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12V Marine Deep Cycle Battery Post is Moving -- Is the Battery Damaged?

  1. Oct 13, 2016 #1
    The battery post is moving up and down. It doesn't seem to want to come all the way out. Will the battery still perform properly or is it damaged? Can it be repaired?
    Pictures attached.

    Thanks in advance.

    Attached Files:

  2. jcsd
  3. Oct 13, 2016 #2


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    It looks pretty new, so it will probably perform properly.
    But it is damaged, and I would return it, and get your money back.
    Or at least, get the deposit back, if the damage was your fault.

    Using such a battery, will probably result, either in your death, our your face being burned off with sulphuric acid.

    Your choice. :smile:
  4. Oct 13, 2016 #3


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    You need to learn what makes a lead acid battery dangerous and what conditions will create an explosion or bad situation.
    I have a quart jar filled with battery acid and a positive and negative electrode hanging over the top of the jar, just a cheap learning lab to test little electric motors and crazy thoughts that might come to mind, well secured and inside a 5 gallon plastic bucket ( for safety ) almost twenty years and it still takes a charge and works for a few seconds when needed.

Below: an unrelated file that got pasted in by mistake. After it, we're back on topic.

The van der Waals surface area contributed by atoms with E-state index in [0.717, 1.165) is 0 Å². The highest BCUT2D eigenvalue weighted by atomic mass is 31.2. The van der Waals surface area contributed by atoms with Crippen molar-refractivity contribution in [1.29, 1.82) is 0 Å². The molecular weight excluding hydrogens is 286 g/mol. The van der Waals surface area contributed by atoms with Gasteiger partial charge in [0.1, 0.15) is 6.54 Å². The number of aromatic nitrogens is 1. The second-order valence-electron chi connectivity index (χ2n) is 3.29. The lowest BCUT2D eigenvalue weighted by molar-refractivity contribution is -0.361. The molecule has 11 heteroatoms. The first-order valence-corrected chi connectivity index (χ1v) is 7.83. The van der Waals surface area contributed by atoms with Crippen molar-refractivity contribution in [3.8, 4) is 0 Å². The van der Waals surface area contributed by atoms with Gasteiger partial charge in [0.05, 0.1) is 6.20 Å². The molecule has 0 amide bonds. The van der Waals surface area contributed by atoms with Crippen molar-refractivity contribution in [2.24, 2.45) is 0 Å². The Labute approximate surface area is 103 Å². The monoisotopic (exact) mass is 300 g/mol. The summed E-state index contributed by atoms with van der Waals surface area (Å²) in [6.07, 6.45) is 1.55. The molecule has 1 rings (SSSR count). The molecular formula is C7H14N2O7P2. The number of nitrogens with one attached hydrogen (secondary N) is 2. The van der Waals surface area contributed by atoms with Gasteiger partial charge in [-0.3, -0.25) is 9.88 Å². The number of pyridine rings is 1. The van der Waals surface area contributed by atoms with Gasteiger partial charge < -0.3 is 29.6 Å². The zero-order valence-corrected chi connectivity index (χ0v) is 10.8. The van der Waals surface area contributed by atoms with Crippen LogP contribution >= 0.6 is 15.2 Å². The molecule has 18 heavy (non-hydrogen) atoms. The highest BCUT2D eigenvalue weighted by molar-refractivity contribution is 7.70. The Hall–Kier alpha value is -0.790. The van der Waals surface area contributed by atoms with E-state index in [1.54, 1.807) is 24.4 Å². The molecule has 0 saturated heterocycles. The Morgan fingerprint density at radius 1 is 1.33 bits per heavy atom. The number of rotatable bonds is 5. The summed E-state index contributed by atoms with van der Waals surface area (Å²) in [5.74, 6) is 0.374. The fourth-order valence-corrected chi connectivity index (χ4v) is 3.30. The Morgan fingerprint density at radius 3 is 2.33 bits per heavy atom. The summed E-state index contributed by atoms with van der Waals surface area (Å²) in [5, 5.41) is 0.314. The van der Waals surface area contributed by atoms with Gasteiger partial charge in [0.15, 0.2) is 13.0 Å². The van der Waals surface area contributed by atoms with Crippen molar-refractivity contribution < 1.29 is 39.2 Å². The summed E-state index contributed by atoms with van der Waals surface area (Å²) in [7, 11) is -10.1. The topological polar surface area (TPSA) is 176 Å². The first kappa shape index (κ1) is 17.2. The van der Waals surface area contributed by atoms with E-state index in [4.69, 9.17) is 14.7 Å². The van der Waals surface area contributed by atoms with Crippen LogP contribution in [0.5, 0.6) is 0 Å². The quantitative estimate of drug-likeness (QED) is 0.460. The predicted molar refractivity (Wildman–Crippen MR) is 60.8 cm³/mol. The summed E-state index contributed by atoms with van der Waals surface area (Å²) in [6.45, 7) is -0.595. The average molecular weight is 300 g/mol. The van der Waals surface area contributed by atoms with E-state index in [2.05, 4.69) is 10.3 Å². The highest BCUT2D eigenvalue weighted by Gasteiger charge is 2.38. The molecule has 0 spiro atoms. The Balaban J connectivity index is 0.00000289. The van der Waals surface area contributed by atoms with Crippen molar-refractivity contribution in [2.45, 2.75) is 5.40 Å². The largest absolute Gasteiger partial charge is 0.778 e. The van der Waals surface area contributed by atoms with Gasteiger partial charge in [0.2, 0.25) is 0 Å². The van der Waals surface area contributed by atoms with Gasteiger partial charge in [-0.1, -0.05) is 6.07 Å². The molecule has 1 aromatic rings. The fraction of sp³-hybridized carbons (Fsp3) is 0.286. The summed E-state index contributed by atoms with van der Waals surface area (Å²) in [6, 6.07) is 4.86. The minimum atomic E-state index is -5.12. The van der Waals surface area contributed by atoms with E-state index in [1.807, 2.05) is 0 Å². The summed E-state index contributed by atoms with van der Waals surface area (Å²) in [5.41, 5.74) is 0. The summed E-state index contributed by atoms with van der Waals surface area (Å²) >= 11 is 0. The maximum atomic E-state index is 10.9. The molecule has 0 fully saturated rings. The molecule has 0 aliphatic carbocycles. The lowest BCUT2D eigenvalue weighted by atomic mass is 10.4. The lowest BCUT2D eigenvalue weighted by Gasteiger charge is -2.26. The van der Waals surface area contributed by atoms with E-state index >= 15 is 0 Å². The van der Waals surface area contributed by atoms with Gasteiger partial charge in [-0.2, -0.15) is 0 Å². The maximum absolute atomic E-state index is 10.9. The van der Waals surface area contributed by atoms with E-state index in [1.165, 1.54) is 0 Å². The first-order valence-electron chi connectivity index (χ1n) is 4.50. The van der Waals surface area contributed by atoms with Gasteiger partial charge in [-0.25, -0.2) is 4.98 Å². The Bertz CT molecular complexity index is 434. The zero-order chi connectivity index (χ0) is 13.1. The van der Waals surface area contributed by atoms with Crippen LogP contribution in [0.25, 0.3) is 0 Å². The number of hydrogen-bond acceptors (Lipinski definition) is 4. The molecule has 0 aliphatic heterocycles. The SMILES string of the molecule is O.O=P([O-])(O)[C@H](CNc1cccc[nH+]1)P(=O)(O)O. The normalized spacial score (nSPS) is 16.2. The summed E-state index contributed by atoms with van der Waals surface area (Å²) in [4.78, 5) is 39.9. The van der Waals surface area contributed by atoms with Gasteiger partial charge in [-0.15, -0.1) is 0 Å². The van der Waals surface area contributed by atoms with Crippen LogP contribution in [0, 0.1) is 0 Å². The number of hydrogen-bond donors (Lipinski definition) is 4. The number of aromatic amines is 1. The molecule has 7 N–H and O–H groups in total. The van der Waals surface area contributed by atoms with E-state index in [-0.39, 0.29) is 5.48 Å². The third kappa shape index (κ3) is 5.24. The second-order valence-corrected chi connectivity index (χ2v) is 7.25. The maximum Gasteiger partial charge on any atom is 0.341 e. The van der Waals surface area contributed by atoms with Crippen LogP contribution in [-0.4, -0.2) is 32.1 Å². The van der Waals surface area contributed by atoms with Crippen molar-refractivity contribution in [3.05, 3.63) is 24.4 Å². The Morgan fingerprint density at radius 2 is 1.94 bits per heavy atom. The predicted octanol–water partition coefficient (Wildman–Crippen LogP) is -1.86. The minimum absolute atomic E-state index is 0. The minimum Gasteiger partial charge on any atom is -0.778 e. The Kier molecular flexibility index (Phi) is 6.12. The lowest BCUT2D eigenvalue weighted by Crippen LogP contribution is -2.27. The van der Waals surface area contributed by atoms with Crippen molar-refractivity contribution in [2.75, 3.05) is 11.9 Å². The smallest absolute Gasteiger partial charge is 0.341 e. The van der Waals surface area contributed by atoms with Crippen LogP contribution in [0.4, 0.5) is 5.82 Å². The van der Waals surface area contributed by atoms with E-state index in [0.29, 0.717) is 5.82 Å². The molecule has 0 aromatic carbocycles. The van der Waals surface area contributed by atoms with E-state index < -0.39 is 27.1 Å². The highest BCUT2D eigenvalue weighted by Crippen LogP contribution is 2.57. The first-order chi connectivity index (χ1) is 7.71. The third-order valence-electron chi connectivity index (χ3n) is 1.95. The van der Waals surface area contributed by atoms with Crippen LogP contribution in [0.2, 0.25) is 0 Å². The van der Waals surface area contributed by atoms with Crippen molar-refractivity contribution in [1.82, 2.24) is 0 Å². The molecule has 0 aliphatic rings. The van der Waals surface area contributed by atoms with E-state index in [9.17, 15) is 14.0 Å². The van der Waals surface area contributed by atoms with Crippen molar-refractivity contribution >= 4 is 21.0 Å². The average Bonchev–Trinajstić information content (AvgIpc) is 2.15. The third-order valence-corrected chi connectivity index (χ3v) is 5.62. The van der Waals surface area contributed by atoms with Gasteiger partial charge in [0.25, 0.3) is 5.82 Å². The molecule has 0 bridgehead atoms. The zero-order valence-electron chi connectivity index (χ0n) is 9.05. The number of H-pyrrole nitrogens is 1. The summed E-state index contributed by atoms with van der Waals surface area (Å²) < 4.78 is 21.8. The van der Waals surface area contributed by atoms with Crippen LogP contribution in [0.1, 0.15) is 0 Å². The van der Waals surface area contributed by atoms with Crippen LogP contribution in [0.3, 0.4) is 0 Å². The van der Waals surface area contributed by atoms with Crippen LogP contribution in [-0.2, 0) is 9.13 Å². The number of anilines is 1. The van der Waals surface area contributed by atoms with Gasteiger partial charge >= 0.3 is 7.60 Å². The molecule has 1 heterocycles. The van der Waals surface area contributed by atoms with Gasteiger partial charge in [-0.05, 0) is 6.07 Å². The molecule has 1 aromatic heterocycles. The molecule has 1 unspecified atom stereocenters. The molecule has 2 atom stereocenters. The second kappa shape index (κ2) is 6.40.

Leakage or gas vapor explosion are the only two things you need to worry about, corrosion or damage from acid vapors and water and dirt penetration.
    If you have any warranty use it, if not, be careful and use the battery til it quiets working. :wink: old school thinking :smile:
  5. Oct 13, 2016 #4

    jim hardy

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    Looks like the stainless steel bolt is loose in the lead(pb) internal connector ?

    Looseness is an invitation for ingress of battery acid and corrosion.

    The danger there is that after a prolonged charge when the battery has substantial hydrogen inside you'll get a spark there and the battery will explode. As OmCheeto suggested.

    I had one do that once. It was an internal connector between the cells that was loose. Caused the battery to behave as if it were weak, would barely start daughter's car. So i left it on trickle charge all night, next morning i opened the hood , hooked a voltmeter and said "Contact". When she turned the key and the starter engaged, the battery went off like shotgun and neighbors came running out to see what'd happened.

    Top blew completely off the battery. Ii was looking right down into the six cells. My clothes were spattered with battery acid it ruined a good shirt and pair of Dockers. My glasses saved my eyes...
    One of the heavy connectors inside between cells was loose, cracked at a fastener. Clearly the heavy starter current had caused a spark that set off the explosion.

    So my advice is get rid of that battery. Loose connections and heavy current don't mix especially around hydrogen.